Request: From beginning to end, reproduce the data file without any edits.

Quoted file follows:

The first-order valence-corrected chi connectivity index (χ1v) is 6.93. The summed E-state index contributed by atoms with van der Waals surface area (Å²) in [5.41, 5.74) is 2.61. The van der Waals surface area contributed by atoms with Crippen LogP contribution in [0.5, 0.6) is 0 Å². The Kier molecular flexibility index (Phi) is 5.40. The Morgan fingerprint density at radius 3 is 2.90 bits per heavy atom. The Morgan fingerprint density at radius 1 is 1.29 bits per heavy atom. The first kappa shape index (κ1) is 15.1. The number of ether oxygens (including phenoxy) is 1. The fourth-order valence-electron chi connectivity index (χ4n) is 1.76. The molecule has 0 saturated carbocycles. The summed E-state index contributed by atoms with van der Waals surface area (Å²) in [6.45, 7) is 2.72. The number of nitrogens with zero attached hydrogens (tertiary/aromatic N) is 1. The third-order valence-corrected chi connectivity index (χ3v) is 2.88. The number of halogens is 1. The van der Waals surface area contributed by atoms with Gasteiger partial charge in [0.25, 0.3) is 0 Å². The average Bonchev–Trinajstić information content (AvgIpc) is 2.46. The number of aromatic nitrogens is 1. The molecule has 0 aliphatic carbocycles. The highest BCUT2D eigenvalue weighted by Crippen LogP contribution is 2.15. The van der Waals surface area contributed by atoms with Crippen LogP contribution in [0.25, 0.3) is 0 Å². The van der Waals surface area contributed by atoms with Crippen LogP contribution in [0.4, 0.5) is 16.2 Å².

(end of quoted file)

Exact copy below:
The first-order valence-corrected chi connectivity index (χ1v) is 6.93. The summed E-state index contributed by atoms with van der Waals surface area (Å²) in [5.41, 5.74) is 2.61. The van der Waals surface area contributed by atoms with Crippen LogP contribution in [0.5, 0.6) is 0 Å². The Kier molecular flexibility index (Phi) is 5.40. The Morgan fingerprint density at radius 3 is 2.90 bits per heavy atom. The Morgan fingerprint density at radius 1 is 1.29 bits per heavy atom. The first kappa shape index (κ1) is 15.1. The number of ether oxygens (including phenoxy) is 1. The fourth-order valence-electron chi connectivity index (χ4n) is 1.76. The molecule has 0 saturated carbocycles. The summed E-state index contributed by atoms with van der Waals surface area (Å²) in [6.45, 7) is 2.72. The number of nitrogens with zero attached hydrogens (tertiary/aromatic N) is 1. The third-order valence-corrected chi connectivity index (χ3v) is 2.88. The number of halogens is 1. The van der Waals surface area contributed by atoms with Gasteiger partial charge in [0.25, 0.3) is 0 Å². The average Bonchev–Trinajstić information content (AvgIpc) is 2.46. The number of aromatic nitrogens is 1. The molecule has 0 aliphatic carbocycles. The highest BCUT2D eigenvalue weighted by Crippen LogP contribution is 2.15. The van der Waals surface area contributed by atoms with Crippen LogP contribution in [0.25, 0.3) is 0 Å². The van der Waals surface area contributed by atoms with Crippen LogP contribution in [0.4, 0.5) is 16.2 Å².